During the last two decades numerous studies have been conducted in an attempt to correlate the mechanisms of long-term potentiation (LTP) of hippocampal synaptic transmission with those required for spatial memory formation in the hippocampus. Because stressful events block the induction of hippocampal LTP, it has been suggested that deficits in spatial learning following stress may be related to suppression of LTP-like phenomena in the hippocampus. Here I review these studies and discuss them in light of the emerging view that stress may induce changes in thresholds for synaptic plasticity necessary for both LTP induction and spatial memory formation. This phenomenon, known as metaplasticity, may involve a glucocorticoid modulation of calcium homeostasis.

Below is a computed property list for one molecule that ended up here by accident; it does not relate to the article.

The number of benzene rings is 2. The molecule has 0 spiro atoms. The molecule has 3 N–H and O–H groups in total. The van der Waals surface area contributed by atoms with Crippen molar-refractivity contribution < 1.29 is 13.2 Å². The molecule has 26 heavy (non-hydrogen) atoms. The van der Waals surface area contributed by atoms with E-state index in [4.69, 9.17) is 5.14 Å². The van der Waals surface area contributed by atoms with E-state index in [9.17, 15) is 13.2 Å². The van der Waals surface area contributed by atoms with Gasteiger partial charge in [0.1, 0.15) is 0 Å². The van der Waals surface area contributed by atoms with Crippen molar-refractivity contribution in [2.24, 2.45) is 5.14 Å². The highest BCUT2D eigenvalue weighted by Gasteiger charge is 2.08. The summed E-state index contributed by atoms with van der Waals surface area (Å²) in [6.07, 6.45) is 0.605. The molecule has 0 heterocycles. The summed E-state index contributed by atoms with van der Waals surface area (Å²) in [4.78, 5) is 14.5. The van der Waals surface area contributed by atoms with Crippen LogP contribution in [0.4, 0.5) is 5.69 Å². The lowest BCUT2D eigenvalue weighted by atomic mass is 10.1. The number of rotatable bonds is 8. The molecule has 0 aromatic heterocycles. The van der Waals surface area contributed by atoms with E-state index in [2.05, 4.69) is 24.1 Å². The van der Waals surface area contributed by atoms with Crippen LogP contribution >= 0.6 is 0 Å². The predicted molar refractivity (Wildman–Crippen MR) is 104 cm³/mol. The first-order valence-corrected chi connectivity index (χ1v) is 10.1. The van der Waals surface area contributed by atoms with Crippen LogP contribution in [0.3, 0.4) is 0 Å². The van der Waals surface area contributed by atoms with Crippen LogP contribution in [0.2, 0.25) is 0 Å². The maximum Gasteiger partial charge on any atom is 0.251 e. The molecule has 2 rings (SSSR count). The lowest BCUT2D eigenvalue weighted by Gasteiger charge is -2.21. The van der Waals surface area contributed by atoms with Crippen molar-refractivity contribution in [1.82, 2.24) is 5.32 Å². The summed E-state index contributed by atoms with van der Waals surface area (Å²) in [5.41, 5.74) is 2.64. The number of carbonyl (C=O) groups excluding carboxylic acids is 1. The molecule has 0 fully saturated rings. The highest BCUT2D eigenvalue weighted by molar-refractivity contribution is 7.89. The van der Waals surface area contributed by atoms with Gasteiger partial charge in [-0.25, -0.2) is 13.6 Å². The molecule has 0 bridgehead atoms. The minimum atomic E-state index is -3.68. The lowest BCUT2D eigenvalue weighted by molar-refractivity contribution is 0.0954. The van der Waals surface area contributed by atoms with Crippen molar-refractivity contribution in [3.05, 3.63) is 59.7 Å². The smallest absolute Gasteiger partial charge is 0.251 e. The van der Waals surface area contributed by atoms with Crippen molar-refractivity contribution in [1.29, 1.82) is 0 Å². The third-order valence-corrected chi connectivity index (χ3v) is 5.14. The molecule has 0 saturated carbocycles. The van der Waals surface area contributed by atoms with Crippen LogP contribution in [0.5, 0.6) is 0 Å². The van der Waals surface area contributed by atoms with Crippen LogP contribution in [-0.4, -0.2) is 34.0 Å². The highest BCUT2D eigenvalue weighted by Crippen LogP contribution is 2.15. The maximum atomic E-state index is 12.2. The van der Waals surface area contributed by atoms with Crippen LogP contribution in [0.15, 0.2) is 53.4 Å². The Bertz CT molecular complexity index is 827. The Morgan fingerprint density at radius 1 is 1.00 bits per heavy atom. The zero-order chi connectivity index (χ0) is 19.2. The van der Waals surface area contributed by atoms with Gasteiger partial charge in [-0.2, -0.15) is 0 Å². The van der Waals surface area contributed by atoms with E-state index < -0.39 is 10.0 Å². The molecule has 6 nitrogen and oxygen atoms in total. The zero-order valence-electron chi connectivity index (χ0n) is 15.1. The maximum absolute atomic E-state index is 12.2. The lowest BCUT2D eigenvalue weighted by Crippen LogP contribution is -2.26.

Copyright 2001 Wiley-Liss, Inc.